Born in a landfill in the state of Bahia (Brazil), Sérgio da Silva Bispo - or Garbage Collector Bispo, if you wish - is the founder of a waste management cooperative and also runs Kombosa Seletiva, a garbage-collectors van used to promote waste control un
Somehow, I was already a collector, since my mother’s womb, and it took me 80 days to leave Bahia and get to São Paulo, either on my feet or hitchhiking. In the big city, I ended up becoming a street person and lived on picking up all kinds of stuff; but soon I realized we work better together, so I helped to create a waste recycling cooperative based on a few principles: waste does not exist, everybody’s work should be appraised, and nobody earns more than anybody. My work aims at making people more environmentally aware, mainly when it comes to waste recycling and sorting.
Located in the suburban area of Salvador, Bahia, the Canabrava Landfill used to be home to nearly 3 thousand waste collectors – both men and women – some sixty years ago. Among them, there was a newly-born baby named Sérgio da Silva Bispo. “Somehow, I was already a collector, since my mother’s womb,” says Bispo. By the way, he didn’t even come to know who his parents were.
He grew up learning how to handle waste to get food and counting on the help of his fellow collectors who lived and worked in the same area. This was so until he turned six, when the landfill closed and Bispo was sent to an orphanage. “I was a kid, unable to understand the orphanage’s rules. I preferred living free outdoors despite all the challenges,” he tells us. Then, within one year from his arrival there, he succeeded in fleeing away from the orphanage and lived for years in Bahia’s capital city streets, picking up materials and exposed to all sorts of hazards.
As a teenager, Bispo was arrested because of his addiction to alcohol. “Whenever I managed to make some money, I used to go to Sir Batista’s to ‘swallow up some stuff’. There, I met something I had never seen before,” says Bispo while recalling an episode he experienced when he was 16 and which would change his life forever. “It was a TV set! A white Philco TV set, and when I saw all those waste materials on screen, I rushed to the back of the device to see if I could pick everything up,” he tells us bursting into laughter.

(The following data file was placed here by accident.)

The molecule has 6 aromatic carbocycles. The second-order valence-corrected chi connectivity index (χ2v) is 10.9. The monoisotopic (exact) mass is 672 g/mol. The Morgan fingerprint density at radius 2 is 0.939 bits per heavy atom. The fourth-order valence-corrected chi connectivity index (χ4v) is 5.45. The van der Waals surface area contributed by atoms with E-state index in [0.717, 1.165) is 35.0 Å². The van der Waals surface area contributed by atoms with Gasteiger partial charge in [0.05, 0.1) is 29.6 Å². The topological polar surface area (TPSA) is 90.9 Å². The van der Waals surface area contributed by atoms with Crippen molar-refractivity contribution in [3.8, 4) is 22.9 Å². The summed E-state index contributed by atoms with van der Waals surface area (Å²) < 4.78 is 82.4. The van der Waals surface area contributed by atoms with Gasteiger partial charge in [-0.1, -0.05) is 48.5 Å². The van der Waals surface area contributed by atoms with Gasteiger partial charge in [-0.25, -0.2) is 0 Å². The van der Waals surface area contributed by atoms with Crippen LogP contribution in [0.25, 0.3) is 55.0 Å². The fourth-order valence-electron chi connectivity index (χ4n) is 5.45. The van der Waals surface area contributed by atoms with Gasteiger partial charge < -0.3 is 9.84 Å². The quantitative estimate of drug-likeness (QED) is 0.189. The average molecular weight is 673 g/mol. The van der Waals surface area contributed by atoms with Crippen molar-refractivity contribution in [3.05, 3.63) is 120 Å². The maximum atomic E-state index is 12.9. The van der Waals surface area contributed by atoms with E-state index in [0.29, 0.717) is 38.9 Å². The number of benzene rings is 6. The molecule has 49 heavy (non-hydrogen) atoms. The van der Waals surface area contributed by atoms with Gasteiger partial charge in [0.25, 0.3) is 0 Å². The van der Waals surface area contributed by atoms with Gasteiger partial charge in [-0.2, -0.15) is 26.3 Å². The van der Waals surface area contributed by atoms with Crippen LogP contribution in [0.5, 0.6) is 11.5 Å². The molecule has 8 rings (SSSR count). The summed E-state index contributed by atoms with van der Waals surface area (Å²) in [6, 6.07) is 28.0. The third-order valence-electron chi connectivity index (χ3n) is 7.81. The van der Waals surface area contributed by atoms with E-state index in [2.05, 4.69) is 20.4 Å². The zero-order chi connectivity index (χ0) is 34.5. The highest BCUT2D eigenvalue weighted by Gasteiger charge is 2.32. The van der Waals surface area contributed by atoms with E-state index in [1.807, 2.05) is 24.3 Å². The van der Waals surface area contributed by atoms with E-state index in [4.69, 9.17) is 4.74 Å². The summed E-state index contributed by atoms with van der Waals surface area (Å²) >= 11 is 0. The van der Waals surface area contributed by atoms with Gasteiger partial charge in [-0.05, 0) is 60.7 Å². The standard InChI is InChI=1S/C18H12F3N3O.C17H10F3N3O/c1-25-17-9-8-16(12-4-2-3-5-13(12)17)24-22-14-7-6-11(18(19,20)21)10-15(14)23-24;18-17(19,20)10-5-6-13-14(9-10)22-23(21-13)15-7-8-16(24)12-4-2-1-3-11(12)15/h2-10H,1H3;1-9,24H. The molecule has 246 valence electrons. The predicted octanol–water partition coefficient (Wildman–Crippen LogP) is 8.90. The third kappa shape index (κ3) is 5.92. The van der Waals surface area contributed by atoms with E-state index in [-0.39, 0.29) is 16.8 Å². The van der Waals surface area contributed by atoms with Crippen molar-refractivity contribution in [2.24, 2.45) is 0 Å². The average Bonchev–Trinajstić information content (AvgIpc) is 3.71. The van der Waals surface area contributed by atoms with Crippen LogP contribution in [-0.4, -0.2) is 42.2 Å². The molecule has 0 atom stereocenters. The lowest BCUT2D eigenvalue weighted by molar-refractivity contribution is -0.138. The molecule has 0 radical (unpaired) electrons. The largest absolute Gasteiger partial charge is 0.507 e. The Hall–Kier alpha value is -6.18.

Little by little, the TV introduced Bispo to a new world. He, who used to be a garbage collector educated only in the landfill’s reality, realized he could do more. “I saw families on TV sitting at the table – father, mother, and children -, everybody having breakfast and eating well. I thought: that’s it, I want to sit at the table too,” he remembers. “That drew my attention, and I finally met the city of São Paulo, where people make money and families exist. What a crazy thing, isn’t it? It was about money and family, and I wanted them both,” he tells us.
It took him ten years to decide to reach São Paulo. And he did. He had to overcome 80 tiresome days of a journey intertwined with long trekking stretches and rides given by truck drivers. More than a monstrous fatigue and blisters on his feet, on the road, Bispo experienced the worst feeling he would ever know: hatred. “While on the road, I started experiencing that infamous prejudice people have against garbage collectors,” he says. “Often, I had nothing to eat and ran to the trashes to see if I could find something edible. People called me names for that! At the landfill, we used to fight for materials, but nobody called me names. I started thinking on these issues,” he concludes.
New life in São Paulo: winning on garbage
Sérgio da Silva Bispo first settled in São Paulo in 1989, with no idea on where to stay – and this was so over a long time. For many years, he made the downtown streets his home. Bispo used to sleep at 7 de Abril Street and searched the area for commercially valuable waste he took to Glicério to sell for a few bucks; this would feed him and his alcohol addiction.